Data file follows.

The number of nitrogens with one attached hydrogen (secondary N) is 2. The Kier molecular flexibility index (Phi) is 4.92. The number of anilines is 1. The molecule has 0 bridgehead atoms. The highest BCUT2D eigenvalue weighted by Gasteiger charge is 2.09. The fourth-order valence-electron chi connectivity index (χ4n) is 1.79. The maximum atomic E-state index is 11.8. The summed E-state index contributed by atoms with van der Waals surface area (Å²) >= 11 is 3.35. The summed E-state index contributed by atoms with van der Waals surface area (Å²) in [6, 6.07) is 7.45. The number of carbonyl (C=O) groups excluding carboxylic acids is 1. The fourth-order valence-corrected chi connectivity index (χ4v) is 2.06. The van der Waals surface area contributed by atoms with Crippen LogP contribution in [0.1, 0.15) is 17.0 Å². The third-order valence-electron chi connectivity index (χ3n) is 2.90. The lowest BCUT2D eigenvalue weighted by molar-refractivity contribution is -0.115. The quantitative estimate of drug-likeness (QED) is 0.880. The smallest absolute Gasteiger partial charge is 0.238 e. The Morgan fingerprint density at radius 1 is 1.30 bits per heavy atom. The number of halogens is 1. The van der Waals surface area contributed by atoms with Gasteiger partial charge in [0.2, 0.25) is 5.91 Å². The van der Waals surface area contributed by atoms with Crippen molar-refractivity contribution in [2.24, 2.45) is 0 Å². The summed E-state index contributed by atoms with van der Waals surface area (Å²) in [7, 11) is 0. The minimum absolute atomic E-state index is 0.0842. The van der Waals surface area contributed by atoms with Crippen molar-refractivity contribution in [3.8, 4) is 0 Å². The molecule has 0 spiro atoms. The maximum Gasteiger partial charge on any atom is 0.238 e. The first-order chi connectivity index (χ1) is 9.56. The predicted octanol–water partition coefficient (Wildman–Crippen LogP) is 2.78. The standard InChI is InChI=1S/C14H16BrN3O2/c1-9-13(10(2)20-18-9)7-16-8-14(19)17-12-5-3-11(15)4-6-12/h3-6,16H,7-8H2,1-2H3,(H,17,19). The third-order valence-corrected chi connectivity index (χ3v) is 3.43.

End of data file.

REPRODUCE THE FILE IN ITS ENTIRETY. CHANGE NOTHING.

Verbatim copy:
The number of nitrogens with one attached hydrogen (secondary N) is 2. The Kier molecular flexibility index (Phi) is 4.92. The number of anilines is 1. The molecule has 0 bridgehead atoms. The highest BCUT2D eigenvalue weighted by Gasteiger charge is 2.09. The fourth-order valence-electron chi connectivity index (χ4n) is 1.79. The maximum atomic E-state index is 11.8. The summed E-state index contributed by atoms with van der Waals surface area (Å²) >= 11 is 3.35. The summed E-state index contributed by atoms with van der Waals surface area (Å²) in [6, 6.07) is 7.45. The number of carbonyl (C=O) groups excluding carboxylic acids is 1. The fourth-order valence-corrected chi connectivity index (χ4v) is 2.06. The van der Waals surface area contributed by atoms with Crippen LogP contribution in [0.1, 0.15) is 17.0 Å². The third-order valence-electron chi connectivity index (χ3n) is 2.90. The lowest BCUT2D eigenvalue weighted by molar-refractivity contribution is -0.115. The quantitative estimate of drug-likeness (QED) is 0.880. The smallest absolute Gasteiger partial charge is 0.238 e. The Morgan fingerprint density at radius 1 is 1.30 bits per heavy atom. The number of halogens is 1. The van der Waals surface area contributed by atoms with Gasteiger partial charge in [0.2, 0.25) is 5.91 Å². The van der Waals surface area contributed by atoms with Crippen molar-refractivity contribution in [2.24, 2.45) is 0 Å². The summed E-state index contributed by atoms with van der Waals surface area (Å²) in [7, 11) is 0. The minimum absolute atomic E-state index is 0.0842. The van der Waals surface area contributed by atoms with Crippen molar-refractivity contribution in [3.8, 4) is 0 Å². The molecule has 0 spiro atoms. The maximum Gasteiger partial charge on any atom is 0.238 e. The first-order chi connectivity index (χ1) is 9.56. The predicted octanol–water partition coefficient (Wildman–Crippen LogP) is 2.78. The standard InChI is InChI=1S/C14H16BrN3O2/c1-9-13(10(2)20-18-9)7-16-8-14(19)17-12-5-3-11(15)4-6-12/h3-6,16H,7-8H2,1-2H3,(H,17,19). The third-order valence-corrected chi connectivity index (χ3v) is 3.43.